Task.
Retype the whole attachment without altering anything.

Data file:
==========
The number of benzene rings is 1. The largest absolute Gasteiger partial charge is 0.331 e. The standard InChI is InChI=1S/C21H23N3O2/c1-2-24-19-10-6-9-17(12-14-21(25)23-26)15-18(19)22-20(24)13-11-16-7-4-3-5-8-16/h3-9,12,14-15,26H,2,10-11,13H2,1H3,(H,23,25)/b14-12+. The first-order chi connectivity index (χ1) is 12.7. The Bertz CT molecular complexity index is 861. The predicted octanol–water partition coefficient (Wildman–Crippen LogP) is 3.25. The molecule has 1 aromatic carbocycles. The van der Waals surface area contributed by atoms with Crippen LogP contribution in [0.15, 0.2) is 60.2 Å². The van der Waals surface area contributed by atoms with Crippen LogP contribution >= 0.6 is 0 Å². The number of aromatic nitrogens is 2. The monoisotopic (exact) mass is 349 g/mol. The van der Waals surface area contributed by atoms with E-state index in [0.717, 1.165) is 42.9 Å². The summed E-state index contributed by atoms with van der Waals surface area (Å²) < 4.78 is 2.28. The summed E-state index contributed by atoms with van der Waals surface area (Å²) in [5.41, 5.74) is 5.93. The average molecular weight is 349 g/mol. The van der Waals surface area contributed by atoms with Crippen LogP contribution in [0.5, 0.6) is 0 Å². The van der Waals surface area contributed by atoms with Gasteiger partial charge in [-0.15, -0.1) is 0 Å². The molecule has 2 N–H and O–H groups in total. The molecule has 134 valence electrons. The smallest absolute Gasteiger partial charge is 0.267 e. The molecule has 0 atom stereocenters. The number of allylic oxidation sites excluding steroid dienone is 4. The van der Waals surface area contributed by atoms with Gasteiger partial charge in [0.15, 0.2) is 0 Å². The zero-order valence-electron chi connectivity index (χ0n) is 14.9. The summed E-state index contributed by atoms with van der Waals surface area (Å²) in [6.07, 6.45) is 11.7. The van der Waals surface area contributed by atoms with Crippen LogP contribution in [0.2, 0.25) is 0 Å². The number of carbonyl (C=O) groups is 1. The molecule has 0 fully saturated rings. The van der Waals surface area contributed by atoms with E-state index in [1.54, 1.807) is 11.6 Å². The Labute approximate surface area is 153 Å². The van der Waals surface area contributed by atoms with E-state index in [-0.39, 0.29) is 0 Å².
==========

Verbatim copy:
The number of benzene rings is 1. The largest absolute Gasteiger partial charge is 0.331 e. The standard InChI is InChI=1S/C21H23N3O2/c1-2-24-19-10-6-9-17(12-14-21(25)23-26)15-18(19)22-20(24)13-11-16-7-4-3-5-8-16/h3-9,12,14-15,26H,2,10-11,13H2,1H3,(H,23,25)/b14-12+. The first-order chi connectivity index (χ1) is 12.7. The Bertz CT molecular complexity index is 861. The predicted octanol–water partition coefficient (Wildman–Crippen LogP) is 3.25. The molecule has 1 aromatic carbocycles. The van der Waals surface area contributed by atoms with Crippen LogP contribution in [0.15, 0.2) is 60.2 Å². The van der Waals surface area contributed by atoms with Crippen LogP contribution >= 0.6 is 0 Å². The number of aromatic nitrogens is 2. The monoisotopic (exact) mass is 349 g/mol. The van der Waals surface area contributed by atoms with E-state index in [0.717, 1.165) is 42.9 Å². The summed E-state index contributed by atoms with van der Waals surface area (Å²) < 4.78 is 2.28. The summed E-state index contributed by atoms with van der Waals surface area (Å²) in [5.41, 5.74) is 5.93. The average molecular weight is 349 g/mol. The van der Waals surface area contributed by atoms with Crippen LogP contribution in [0.5, 0.6) is 0 Å². The van der Waals surface area contributed by atoms with Gasteiger partial charge in [-0.15, -0.1) is 0 Å². The molecule has 2 N–H and O–H groups in total. The molecule has 134 valence electrons. The smallest absolute Gasteiger partial charge is 0.267 e. The molecule has 0 atom stereocenters. The number of allylic oxidation sites excluding steroid dienone is 4. The van der Waals surface area contributed by atoms with Gasteiger partial charge in [0.15, 0.2) is 0 Å². The zero-order valence-electron chi connectivity index (χ0n) is 14.9. The summed E-state index contributed by atoms with van der Waals surface area (Å²) in [6.07, 6.45) is 11.7. The van der Waals surface area contributed by atoms with Crippen LogP contribution in [0.2, 0.25) is 0 Å². The number of carbonyl (C=O) groups is 1. The molecule has 0 fully saturated rings. The van der Waals surface area contributed by atoms with E-state index in [1.54, 1.807) is 11.6 Å². The Labute approximate surface area is 153 Å². The van der Waals surface area contributed by atoms with E-state index in [-0.39, 0.29) is 0 Å².